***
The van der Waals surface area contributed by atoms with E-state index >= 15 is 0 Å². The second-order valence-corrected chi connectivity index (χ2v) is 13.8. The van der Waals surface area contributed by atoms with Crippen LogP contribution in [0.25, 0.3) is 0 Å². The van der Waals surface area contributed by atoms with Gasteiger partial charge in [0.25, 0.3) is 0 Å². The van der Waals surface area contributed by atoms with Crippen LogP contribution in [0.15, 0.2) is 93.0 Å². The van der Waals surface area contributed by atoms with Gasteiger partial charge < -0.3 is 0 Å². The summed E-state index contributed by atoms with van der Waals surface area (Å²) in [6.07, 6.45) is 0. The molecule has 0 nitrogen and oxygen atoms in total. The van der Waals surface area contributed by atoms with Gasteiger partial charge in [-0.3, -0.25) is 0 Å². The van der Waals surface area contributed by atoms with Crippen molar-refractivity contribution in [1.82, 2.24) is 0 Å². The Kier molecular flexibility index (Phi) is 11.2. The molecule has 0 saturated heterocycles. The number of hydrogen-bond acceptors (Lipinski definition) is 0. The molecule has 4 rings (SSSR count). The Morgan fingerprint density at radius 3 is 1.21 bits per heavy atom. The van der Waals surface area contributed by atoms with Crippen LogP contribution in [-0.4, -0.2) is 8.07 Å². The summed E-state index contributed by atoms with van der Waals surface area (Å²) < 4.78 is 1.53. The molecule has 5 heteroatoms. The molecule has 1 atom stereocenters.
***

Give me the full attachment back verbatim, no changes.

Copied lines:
The van der Waals surface area contributed by atoms with E-state index >= 15 is 0 Å². The second-order valence-corrected chi connectivity index (χ2v) is 13.8. The van der Waals surface area contributed by atoms with Crippen LogP contribution in [0.25, 0.3) is 0 Å². The van der Waals surface area contributed by atoms with Gasteiger partial charge in [0.25, 0.3) is 0 Å². The van der Waals surface area contributed by atoms with Crippen LogP contribution in [0.15, 0.2) is 93.0 Å². The van der Waals surface area contributed by atoms with Gasteiger partial charge < -0.3 is 0 Å². The summed E-state index contributed by atoms with van der Waals surface area (Å²) in [6.07, 6.45) is 0. The molecule has 0 nitrogen and oxygen atoms in total. The van der Waals surface area contributed by atoms with Gasteiger partial charge in [-0.3, -0.25) is 0 Å². The van der Waals surface area contributed by atoms with Crippen molar-refractivity contribution in [1.82, 2.24) is 0 Å². The Kier molecular flexibility index (Phi) is 11.2. The molecule has 0 saturated heterocycles. The number of hydrogen-bond acceptors (Lipinski definition) is 0. The molecule has 4 rings (SSSR count). The Morgan fingerprint density at radius 3 is 1.21 bits per heavy atom. The van der Waals surface area contributed by atoms with Crippen LogP contribution in [-0.4, -0.2) is 8.07 Å². The summed E-state index contributed by atoms with van der Waals surface area (Å²) < 4.78 is 1.53. The molecule has 5 heteroatoms. The molecule has 1 atom stereocenters.